Once again, the only thing standing between a man and a lengthy prison sentence due to a false rape accusation is modern technology. We've reported on numerous cases where a video saves a man or boy from jail, but this is the first case we've seen where an iPhone saved the day. One question: when will falsely accused men and boys not have to beg the authorities to bring criminal charges against their false accusers? Why is it so much to ask law enforcement to enforce the law?
Rape charges dropped after deleted messages recovered from iPhone
Deleted but decoded text messages undermined a schoolgirl's claims against a northern beaches businessman, writes Joel Gibson.
A MAN'S business and reputation are tainted, a young woman's HSC and mental health are in tatters and prosecutors have been ordered to pay more than $30,000 in legal costs for a bungled rape investigation on Sydney's northern beaches.
But it could have been worse still, if not for the trove of secrets stored in one of the world's most popular mobile phones.
In what may be the first time an iPhone's elephantine memory has saved someone accused of a serious crime, deleted data retrieved by a leading surveillance expert appears to have led to the dropping of five rape charges against a Sydney man.
Robert*, in his 60s, was a property manager to the rich and famous and a dog breeder.
Jessica* was the 18-year-old daughter of a friend, who never knew her father and dreamed of working with animals.
Their friendship blossomed as they spent mornings training his prize German shepherds. He gave her a $20,000 dog. For three months, they had sex repeatedly en route to dog shows and at a Whale Beach mansion where Elle Macpherson has stayed.
In August last year she accused him of rape. It was - and remains - a case of his word against hers.
Robert lost a job with the Catholic Church, from which he had earned more than $100,000 over the past three years, and was told he could no longer worship there.
The investigating officer, Detective Senior Constable Karen Hennessy, seized the $20,000 dog, saying it was relevant to the investigation.
The only thing standing between Robert and five sentences of up to 14 years were the messages from her on his iPhone, which he had deleted to conceal the relationship.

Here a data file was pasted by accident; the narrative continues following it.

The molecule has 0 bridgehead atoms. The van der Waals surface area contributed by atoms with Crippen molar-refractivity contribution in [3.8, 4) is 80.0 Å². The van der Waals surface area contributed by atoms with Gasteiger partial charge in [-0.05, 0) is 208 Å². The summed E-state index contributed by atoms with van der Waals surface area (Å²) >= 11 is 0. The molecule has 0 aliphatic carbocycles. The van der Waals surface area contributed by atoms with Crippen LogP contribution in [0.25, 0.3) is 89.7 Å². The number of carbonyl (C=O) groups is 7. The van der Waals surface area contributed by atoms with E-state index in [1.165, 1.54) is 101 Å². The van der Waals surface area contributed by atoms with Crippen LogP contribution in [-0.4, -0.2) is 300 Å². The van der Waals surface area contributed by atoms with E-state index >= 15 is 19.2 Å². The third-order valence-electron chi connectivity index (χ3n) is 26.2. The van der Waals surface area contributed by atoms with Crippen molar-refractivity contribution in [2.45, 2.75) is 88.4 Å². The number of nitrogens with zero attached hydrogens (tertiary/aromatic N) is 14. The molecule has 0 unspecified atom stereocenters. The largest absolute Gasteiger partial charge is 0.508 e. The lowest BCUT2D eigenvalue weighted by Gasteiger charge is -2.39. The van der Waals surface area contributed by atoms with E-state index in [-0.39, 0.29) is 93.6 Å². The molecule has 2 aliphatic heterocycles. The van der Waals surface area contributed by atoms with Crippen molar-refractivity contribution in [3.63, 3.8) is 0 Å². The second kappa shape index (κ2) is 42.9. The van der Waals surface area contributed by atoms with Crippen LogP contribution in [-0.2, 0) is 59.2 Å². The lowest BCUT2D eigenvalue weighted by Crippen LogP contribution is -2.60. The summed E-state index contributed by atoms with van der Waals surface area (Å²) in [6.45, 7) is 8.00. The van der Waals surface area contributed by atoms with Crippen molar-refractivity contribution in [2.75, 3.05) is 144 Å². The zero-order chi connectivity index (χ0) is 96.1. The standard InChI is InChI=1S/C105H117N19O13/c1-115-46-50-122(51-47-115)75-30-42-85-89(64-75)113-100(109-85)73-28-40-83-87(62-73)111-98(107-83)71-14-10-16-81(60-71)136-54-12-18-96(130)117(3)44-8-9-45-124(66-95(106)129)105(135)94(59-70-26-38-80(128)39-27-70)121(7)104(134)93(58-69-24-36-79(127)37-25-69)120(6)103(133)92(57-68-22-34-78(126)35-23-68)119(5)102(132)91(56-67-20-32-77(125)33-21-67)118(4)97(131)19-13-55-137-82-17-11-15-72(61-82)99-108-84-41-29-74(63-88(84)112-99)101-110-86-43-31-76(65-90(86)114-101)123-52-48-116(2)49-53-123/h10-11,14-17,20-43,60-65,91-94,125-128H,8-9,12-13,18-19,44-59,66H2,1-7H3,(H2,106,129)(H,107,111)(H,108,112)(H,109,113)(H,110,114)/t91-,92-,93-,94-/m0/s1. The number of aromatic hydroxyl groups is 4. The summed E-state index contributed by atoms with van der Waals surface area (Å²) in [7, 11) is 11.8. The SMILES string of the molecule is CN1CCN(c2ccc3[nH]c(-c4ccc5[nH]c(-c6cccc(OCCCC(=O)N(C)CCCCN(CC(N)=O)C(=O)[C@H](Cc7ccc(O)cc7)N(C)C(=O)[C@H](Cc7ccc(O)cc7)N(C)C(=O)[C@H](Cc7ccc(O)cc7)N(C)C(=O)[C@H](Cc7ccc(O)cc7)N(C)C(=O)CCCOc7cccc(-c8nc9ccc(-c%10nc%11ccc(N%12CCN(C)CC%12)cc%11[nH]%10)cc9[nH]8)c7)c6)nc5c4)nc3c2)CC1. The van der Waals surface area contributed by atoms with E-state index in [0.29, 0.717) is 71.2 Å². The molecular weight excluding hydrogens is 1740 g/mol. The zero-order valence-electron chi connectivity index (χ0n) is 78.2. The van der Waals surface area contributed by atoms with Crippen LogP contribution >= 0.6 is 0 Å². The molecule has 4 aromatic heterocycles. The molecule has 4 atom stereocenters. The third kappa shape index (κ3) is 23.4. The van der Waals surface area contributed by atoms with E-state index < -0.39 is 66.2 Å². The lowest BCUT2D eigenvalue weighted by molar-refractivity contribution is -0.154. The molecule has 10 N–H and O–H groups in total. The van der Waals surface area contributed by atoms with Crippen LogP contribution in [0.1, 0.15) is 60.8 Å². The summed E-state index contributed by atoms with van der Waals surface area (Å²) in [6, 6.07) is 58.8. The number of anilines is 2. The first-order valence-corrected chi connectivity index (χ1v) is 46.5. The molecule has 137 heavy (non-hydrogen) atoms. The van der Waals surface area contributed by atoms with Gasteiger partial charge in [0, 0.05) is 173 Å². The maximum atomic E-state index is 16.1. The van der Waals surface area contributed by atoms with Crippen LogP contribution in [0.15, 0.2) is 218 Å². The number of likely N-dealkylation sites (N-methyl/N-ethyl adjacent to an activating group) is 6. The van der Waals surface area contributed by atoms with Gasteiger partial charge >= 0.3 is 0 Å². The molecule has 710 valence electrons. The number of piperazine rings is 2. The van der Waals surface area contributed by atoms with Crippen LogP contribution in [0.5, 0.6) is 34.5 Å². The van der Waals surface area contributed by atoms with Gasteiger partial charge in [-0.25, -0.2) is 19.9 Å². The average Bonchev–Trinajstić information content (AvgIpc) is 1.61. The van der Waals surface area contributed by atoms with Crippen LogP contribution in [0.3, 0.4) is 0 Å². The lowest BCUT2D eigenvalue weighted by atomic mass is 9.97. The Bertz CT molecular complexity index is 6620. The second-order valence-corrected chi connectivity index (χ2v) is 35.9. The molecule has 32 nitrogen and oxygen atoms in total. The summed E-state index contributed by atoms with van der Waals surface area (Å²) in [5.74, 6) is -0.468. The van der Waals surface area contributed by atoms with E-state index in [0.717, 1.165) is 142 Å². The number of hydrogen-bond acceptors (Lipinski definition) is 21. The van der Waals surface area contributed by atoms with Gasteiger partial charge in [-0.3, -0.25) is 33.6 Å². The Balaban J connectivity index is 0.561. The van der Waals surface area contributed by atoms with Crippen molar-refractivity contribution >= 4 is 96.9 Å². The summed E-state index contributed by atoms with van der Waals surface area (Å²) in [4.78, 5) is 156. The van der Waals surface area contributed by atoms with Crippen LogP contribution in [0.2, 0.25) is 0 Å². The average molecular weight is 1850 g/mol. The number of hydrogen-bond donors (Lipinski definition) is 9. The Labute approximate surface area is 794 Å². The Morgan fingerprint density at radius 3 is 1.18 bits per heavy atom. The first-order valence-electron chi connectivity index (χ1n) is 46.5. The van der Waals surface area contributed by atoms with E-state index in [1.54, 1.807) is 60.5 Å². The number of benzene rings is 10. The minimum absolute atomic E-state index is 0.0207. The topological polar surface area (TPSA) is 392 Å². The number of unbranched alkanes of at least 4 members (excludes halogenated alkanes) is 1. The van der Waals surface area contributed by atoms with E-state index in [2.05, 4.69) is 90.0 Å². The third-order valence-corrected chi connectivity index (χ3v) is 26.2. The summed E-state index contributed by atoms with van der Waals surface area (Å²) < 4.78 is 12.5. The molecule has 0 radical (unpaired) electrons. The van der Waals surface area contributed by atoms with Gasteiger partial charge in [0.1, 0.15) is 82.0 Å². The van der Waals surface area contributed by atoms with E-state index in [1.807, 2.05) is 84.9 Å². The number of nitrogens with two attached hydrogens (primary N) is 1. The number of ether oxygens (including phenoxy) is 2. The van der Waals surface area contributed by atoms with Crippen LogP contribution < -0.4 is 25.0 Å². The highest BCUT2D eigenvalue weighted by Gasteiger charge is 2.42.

Robert's lawyer, John Gooley from Collins & Thompson solicitors, commissioned Gary Coulthart, a former covert operations policeman and ICAC surveillance expert, to plumb the depths of Robert's iPhone.
Mr Coulthart retrieved more than 300 deleted texts and phone calls from the alleged victim, some of which appeared to undermine the allegations.
Prosecutors later withdrew the charges and have been ordered to pay $30,056 of Robert's legal costs.
''Without the ability of Coulthart to drag the content out, a man's life may have been ruined,'' Mr Gooley said. ''[iPhone evidence is] a bit like DNA. It can work both ways.''
From a cohort of about 20 people in Australia with the equipment and know-how to do this sort of forensic work, Mr Coulthart said it was the first case he had seen in which an iPhone investigation commissioned by a defence lawyer has led to charges being dropped.
''Usually [when] you get engaged by the defence and they say, 'This person says they didn't do it', you find evidence that they have done it,'' he said.
Apple has sold more than 50 million iPhones since 2007 but few users know how much information they collect. The keyboard logging cache means an expert can retrieve anything typed on it for up to 12 months. Its internal mapping and ''geotags'' attached to photos indicate where a user has been.
An iPhone has up to 32 gigabytes of data that can be ''imaged'' or decoded with the right equipment, Mr Coulthart said, even if it has been deleted.
Robert wants police to investigate Jessica for causing a false investigation and is considering civil action against the police and the church.
''It's put huge pressure on my home life and on my business,'' he said. ''I had to go through the denigration of being charged and I've never been in trouble in my life.''
Jessica did not want to comment.
A spokeswoman for the Office of the Director of Public Prosecutions said it withdrew the charges because the victim did not want to proceed and that ''the brief of evidence had not been given to the ODPP at the time this matter was withdrawn''. A police spokeswoman said that, for operational reasons, it was inappropriate to comment except to say that the alleged victim had told police she did not wish to pursue the matter.
*Not their real names